permalink #12 of 150: David Albert (aslan) Wed 22 Jul 09 18:36
    
After reading the whole book, I had several questions:

1. Asked above.

2. It seemed generally as if you were suggesting that the real brunt
of the problem was borne by the importers rather than the retailers or
consumers, since retailers would typically not accept bad product and
wouldn't pay upfront, while importers had to pay before delivery.  Is
that what you intended to convey, or is it just that you work most
closely with importers and thus are most familiar with their specific
problems.

3. Were all the stories in your book exactly true as to fact, or did
you need to amalgamate various stories and/or change details (other
than just names, which you mentioned needing to change in the book) in
order to protect the privacy of your clients?

4. You gave one story (I think it was only one) in which an importer
figured out a trick to help somewhat in their bargaining power with a
Chinese factory, but all your other stories suggested that ALL the
power lay with the factory -- it really felt as if there was VERY
LITTLE that importers could do, even savvy ones, to make things better.
 Was that true then, and is it still true now?

5. How dated were these stories and how much has changed since the
stories in your book?  Some of them go back quite a ways so I wasn't
sure by the end how much may have changed from start to finish.
  
inkwell.vue.358 : Paul Midler, Poorly Made in China
permalink #13 of 150: cyndigo (cynthiabarnes) Wed 22 Jul 09 19:14
    
all great questions! paul, thanks so much for posting your reviews. 
  
inkwell.vue.358 : Paul Midler, Poorly Made in China
permalink #14 of 150: paulmidler (paulmidler-1) Wed 22 Jul 09 21:21
    
Thanks, Murffy. Here we go: "Can consumers have an impact by refusing
to purchase products that are made in China?"

This is what media pundits like to use as an argument in defense of
China. If consumers don't like what's being produced in China, why
don't they simply pick up products that are made somewhere else? 

The suggestion is unfair to American consumers, who don't really have
much of a choice. For many product categories, there is simply no
choice but to purchase a product that is made in China. I like to use
the analogy of a car radio. You may want to listen to Brahms or Elvis,
but changing the channels may not get you where you want to be. The
reality is that the distribution channel is controlled by someone else.
Sure, you are free to change the channels, but you're only going to
have the chance to listen to whatever is playing on the radio at that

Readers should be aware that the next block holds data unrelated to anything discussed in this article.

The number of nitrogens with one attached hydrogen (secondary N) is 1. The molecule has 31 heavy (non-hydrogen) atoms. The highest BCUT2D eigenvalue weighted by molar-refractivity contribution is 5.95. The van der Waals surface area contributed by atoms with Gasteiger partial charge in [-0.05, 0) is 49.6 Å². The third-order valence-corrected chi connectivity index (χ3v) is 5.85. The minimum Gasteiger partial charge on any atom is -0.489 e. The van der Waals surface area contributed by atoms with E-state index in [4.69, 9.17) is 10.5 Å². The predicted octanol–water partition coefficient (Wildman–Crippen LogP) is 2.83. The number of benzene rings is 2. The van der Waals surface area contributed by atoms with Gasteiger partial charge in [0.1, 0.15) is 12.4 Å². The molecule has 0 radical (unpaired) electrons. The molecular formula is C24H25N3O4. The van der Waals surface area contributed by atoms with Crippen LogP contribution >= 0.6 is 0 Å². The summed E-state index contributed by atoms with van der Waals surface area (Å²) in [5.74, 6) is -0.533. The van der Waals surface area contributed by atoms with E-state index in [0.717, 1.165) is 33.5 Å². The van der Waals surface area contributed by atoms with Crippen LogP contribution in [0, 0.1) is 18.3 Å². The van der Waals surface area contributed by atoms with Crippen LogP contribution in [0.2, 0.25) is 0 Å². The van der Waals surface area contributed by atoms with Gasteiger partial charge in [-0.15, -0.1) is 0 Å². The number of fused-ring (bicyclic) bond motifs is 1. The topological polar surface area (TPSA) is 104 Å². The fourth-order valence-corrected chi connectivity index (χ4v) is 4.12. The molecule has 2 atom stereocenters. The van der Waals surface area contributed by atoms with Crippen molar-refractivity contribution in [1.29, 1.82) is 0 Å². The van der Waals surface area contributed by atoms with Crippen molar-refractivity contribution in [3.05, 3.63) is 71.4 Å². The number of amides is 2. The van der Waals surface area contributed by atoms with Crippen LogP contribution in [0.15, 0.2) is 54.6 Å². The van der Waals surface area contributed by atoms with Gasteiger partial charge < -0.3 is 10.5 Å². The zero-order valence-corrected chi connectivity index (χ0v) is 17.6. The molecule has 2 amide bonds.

moment. 

American consuming habits are effectively controlled by those
importers who bring goods into the country. Importers control the
distribution channels. Their role is critical, and it is one reason I
chose to write this book. For those who have not yet got hold of a
copy, I focus heavily on the role of US importers in China. 
  
inkwell.vue.358 : Paul Midler, Poorly Made in China
permalink #15 of 150: paulmidler (paulmidler-1) Wed 22 Jul 09 21:39
    
Gail - I did see the story about the iphone worker who is said to have
committed suicide, and it was sad. Of course, something you won't find
in China is a TV show called "CSI: Shenzhen." These folks are not
famous for their forensic investigations, and so we won't get any
autopsy that details, for example, bruising that may not be related to
the fall itself. For those who have not followed the case, there was
talk of the worker having been beaten by security officials as a part
of their "investigation." 

Some analogy here could be made with a suicide in the Mattel case from
2007... 

http://www.telegraph.co.uk/finance/markets/2814037/Chinese-boss-of-toy-firm-in
volved-in-Mattel-recall-commits-suicide.html
  
inkwell.vue.358 : Paul Midler, Poorly Made in China
permalink #16 of 150: paulmidler (paulmidler-1) Wed 22 Jul 09 22:07
    
Aslan - 

I'm going to address your #3 and #5 and leave the rest for tomorrow.
Great questions, by the way... 

"3. Were all the stories in your book exactly true as to fact, or did
you need to amalgamate various stories and/or change details (other
than just names, which you mentioned needing to change in the book) in
order to protect the privacy of your clients?"

The book is true to facts, and especially true to dialogue. There were
a couple instances where I took liberties with the time line, though I
did nothing that might have distorted reality. An author typically has
a certain amount of license, but I didn't give myself much at all. A
book must read well, yes, but this one maintains absolute fidelity to
events that occurred. Evidence of this may have come in the form of
notes I've received from others who have worked in the same
manufacturing settings. These individuals have written to say that my
book perfectly reflects their own experiences in China. 

"5. How dated were these stories and how much has changed since the
stories in your book?  Some of them go back quite a ways so I wasn't
sure by the end how much may have changed from start to finish."

The book reflects the manufacturing world in South China in the first
decade of the 21st century. A book is not a newspaper, and I did not
intend for it to be read and then tossed aside. Certain cultural
elements that I got down on the page are going to have staying power,
because culture doesn't change too quickly. Having said that, anyone